The next generation

Recent advances in battery technology have allowed for more sensors and a higher degree of accuracy in wearables. Valeria Nicolosi, expert in nanomaterials and energy storage and a professor at Trinity College Dublin, says: ‘there are lots of very cool things the battery and materials science fields are working on which will revolutionise this technology. The next generation of batteries are far more efficient and will support monitoring on a much finer scale.’

In the near future, there will be no reason to wear a smartwatch as we will be able to have clothes with seamlessly embedded sensors

Oxygen saturation (SpO2) – the percentage of haemoglobin bound to oxygen in your blood – is the latest metric to arrive in wearables thanks to more efficient power use. It has risen in prominence during the Covid-19 pandemic because one of the many puzzling aspects of the disease is that is causes silent hypoxia, a condition where oxygen levels in the body drop abnormally low without patients showing signs of respiratory distress. The most accurate way to measure SpO2 is to test a blood sample, but pulse oximetry is the more common method used by health professionals. It involves placing an optical device on a finger or ear lobe and, like optical heart rate monitoring, this device forces light through the skin towards a detector.

Turning back the clock

The electronic heart rate monitor has been around since the early 1970s, but it took another decade for the technology to advance enough for regular use by athletes. The first wearable device appeared in the form of a chest strap that transmitted live electrocardiogram (ECG) signals of a person’s heart rate to a nearby data receiver. This was followed up in the early 1980s with the first software for analysing heart rates to detect changes and irregularities over time.

The first watches that could measure heart rate using an optical sensor appeared in the late 1980s. More advanced watches, with the ability to measure blood pressure using electrical signals, appeared in the 1990s.

Unlike optical heart rate monitoring though, pulse oximetry uses two light sources: red and infrared (IR). This is because oxygenated haemoglobin absorbs IR light and allows red light to pass through, whereas deoxygenated haemoglobin allows IR light to pass through and absorbs red light. The newest generation of smartwatches measure SpO2 using pulse oximetry by calculating the difference between IR and red light absorption taken from your wrist. Pulse oximetry has become particularly relevant for detecting sleep apnoea, a disorder that if left untreated could lead to high blood pressure and other health conditions.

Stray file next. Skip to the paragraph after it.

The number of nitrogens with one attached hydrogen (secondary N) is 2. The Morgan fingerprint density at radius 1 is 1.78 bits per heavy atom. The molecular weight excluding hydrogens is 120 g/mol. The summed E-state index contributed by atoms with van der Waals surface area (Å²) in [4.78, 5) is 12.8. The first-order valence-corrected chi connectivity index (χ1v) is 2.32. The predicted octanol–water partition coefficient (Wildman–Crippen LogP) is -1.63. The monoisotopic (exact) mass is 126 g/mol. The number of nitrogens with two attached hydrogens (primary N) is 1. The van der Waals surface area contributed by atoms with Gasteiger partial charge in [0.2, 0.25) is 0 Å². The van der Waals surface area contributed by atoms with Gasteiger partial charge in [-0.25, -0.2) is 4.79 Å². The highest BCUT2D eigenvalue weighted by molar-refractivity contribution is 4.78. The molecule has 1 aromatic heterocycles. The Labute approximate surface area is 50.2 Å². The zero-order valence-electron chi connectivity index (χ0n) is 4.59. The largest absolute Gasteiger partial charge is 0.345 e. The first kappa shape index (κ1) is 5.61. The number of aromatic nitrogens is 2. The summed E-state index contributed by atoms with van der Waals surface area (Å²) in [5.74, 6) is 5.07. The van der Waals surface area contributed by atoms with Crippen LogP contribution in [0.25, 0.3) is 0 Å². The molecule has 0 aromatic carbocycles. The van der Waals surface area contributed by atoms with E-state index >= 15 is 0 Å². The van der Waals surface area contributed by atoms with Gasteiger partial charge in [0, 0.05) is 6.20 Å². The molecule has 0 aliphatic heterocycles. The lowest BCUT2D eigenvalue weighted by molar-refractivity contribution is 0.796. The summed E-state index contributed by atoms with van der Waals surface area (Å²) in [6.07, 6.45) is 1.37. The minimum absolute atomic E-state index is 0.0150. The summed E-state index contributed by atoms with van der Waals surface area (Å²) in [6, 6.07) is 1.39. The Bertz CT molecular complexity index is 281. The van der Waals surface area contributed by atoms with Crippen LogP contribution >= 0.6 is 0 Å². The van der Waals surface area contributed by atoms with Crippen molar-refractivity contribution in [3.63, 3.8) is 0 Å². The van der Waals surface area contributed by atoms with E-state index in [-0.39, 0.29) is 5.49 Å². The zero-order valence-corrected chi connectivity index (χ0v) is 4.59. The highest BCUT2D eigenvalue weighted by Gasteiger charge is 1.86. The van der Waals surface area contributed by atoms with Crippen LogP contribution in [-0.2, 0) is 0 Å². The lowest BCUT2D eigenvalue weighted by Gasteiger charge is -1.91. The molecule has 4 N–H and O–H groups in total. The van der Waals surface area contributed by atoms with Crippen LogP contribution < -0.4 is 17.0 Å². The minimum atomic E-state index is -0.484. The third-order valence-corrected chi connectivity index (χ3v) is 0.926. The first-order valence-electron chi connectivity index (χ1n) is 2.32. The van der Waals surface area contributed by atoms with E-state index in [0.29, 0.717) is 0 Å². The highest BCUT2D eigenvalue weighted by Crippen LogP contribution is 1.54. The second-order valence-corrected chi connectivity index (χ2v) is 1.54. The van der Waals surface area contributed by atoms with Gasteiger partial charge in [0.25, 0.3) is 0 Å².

The future’s bright

The use of spectroscopy in personal fitness monitoring has progressed rapidly over the past decade. Technological advancements and miniaturisation have even put optical heart rate monitors into a ring that you can wear on your finger. Based on recent advances in materials science, Valeria predicts the next generation of fitness wearables may even take the form of smart clothing: ‘In the near future, there will be no reason to wear a smartwatch as we will be able to have clothes with seamlessly embedded sensors.’

Fitness wearables have evolved far beyond their origins of measuring your heart rate at a specific moment. In addition to new sensors and battery technology for measuring health metrics, software algorithms have also advanced significantly to interpret all the data that your wearable is measuring. As a result, accuracy is continually improving and wearable technology could eventually become hugely important in the early detection of health abnormalities.

John O’Donoghue